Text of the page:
The legendary trainer didn’t just teach boxers like Floyd Patterson and Mike Tyson to throw punches
The legendary trainer didn’t just teach boxers like Floyd Patterson and Mike Tyson to throw punches,
Two of the most fearful men in history’s fascinating pageant of heavyweight champions were Floyd Patterson and Mike Tyson. You read correctly: fearful, not fearsome. It’s no coincidence both were trained by Cus D’Amato. This is debatable, but it’s unlikely they would have beaten the men they did had they been trained by anyone else.
You see, Cus, like T.S. Eliot’s Webster, was much possessed by death. He saw the skull beneath the skin. It may be because his mother and three of his brothers (one of whom was murdered in front of him) died young. He saw his preoccupation not as a morbid fixation, but a psychological advantage, a gift, and he felt the need to imbue his fighters with it as soon as he saw they were serious. To embrace the possibility of death, to accept it as the flip
side of life, is the key to psychological health. It was also the key, according to Cus, to a great fighter.
As a result, his boxers knew their inner man better than any in the history of the sport. Constantine D’Amato trained three world champions who also turned out to be three of the most articulate when it came to boxing. Jose Torres wrote the intriguing Sting Like A Bee, about the first Ali-Frazier fight; Tyson was often eloquent about the science of hurting a man, and his self-assessments remain squirmingly candid. Patterson, a journo’s dream, was given to making painfully incisive comments about the reasons men box and the reasons we watch.
Cus always believed, and wanted others to believe, that a man’s spirit was the superior of his flesh. As a 16-year-old he went four days without food to prove no man could threaten him with starvation. His life was studded with such actions, and his unconquerable will led him to stand up to the corrupt International Boxing Club, controlled by the Mob, firstly by openly defying their monopoly, then by getting under their radars, then winning a world title with a self-doubting kid named Floyd Patterson. Cus had already lost an early student, Rocky Graziano, to them, and refused to let them own Patterson by agreeing to fight “their” contenders.
A fearless act as a child took his life down an unexpected path. Accompanying his brother to a boxing gym, Cus expected to become a pro himself. But on one of those days, Cus, who was 12, took on an adult man, a bully who’d made the mistake of trying to cow him into submission. As a result, Cus lost the sight in his left eye.
During his time at the Bronx’s Gramercy gym (which he later sold for one dollar!), and later at the Catskill boxing club, D’Amato trained anyone who walked through his doors for free, and fed and housed many more. Boxing trainers traditionally enjoined their fighters to reject fear; to reject, in short, their humanity. D’Amato showed his charges how to respect it; to see and acknowledge their own doubts, and to reduce boxing to two alternatives: run away or turn your fear against its very cause. “The hero and the coward feel the same thing.”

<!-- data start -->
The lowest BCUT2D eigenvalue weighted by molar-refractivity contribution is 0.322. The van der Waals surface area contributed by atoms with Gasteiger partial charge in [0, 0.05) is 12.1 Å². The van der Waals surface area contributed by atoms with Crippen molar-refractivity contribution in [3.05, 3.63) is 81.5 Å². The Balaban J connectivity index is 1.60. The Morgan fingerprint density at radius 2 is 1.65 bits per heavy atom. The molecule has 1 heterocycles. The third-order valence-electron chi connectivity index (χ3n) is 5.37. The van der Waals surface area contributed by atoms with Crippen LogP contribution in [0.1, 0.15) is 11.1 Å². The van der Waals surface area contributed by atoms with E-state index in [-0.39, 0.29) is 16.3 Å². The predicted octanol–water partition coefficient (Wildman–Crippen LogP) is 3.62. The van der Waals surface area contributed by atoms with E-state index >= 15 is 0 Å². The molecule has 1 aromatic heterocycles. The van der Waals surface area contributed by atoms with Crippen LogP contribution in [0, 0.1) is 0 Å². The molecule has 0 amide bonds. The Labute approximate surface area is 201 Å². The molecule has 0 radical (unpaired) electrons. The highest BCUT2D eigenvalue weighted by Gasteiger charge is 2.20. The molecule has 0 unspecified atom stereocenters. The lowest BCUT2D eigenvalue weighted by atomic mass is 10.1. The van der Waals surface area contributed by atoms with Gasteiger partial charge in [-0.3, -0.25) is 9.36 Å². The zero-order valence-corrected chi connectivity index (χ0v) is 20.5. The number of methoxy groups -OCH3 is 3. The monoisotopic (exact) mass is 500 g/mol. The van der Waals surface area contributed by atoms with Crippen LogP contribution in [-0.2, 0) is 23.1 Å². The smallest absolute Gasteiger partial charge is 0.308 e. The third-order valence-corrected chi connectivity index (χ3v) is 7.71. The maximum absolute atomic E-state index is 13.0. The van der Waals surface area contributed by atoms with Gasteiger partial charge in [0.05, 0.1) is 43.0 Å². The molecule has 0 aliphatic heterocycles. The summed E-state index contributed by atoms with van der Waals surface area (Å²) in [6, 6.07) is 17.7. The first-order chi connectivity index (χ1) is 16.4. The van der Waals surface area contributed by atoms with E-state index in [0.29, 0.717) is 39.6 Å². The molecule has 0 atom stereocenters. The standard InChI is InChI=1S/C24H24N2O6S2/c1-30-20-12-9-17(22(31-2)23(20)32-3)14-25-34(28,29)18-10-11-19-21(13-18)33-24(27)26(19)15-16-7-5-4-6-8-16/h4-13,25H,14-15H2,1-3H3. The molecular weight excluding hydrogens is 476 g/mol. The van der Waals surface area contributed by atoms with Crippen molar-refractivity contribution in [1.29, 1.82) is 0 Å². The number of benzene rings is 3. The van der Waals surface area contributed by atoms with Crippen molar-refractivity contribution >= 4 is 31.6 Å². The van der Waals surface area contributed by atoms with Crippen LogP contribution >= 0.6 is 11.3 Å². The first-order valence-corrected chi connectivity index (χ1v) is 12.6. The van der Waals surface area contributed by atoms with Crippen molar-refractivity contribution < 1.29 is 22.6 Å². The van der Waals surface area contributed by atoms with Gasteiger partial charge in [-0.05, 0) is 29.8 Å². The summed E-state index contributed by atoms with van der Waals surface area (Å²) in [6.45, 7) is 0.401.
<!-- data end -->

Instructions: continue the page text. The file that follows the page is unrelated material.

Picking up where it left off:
The style D’Amato developed for his boxers – derisively dubbed “peek-a-boo” by the IBC ‒ was based on his psychology. His boxers kept their hands high, their heads mobile, breaching the space between them and their opponents without being hit. Their incessant movement, the fast combinations they developed using Cus’ “number system” (based on the “plays” that characterise gridiron, basketball and baseball), and their ability to break an opponent’s lines of defence, caused many a big man to become dispirited – and fearful.
After Patterson lost his world title to Sonny Liston in 1963, Cus lived in relative obscurity as a “historical figure” – a man who might have trained 20 world champions had he taken the money. Then, a troubled street kid came to his gym and, after one wild, clumsy spar, Cus declared the man he’d been waiting for had come. Tyson stood under six feet tall but his punch was an overwhelming force. He was built for Cus’ fighting system. The legendary Cus was back!
Actually, Cus had been preparing to die. “I’m an old man, but if there’s anything I live for it’s this kid. He’s put some life back in me and I just hope I live long enough to see him become the heavyweight champion.” He fell short by one lousy year.As Cus lay seriously ill in hospital, the distraught Tyson told Bill Gallo, “Cus used to sit with me for hours talking like a philosopher about boxing and life. It’s Cus’ style to boil everything down and give you a reason for everything. What he tells you about, how to conquer fear and things like that, are mind-boggling.”Cus died in November 1985, after collapsing at a boxing convention. In November 1986, Tyson became heavyweight champion. But the records show he was poorer for the need of Cus. So was the world that judged him.
– Robert Drane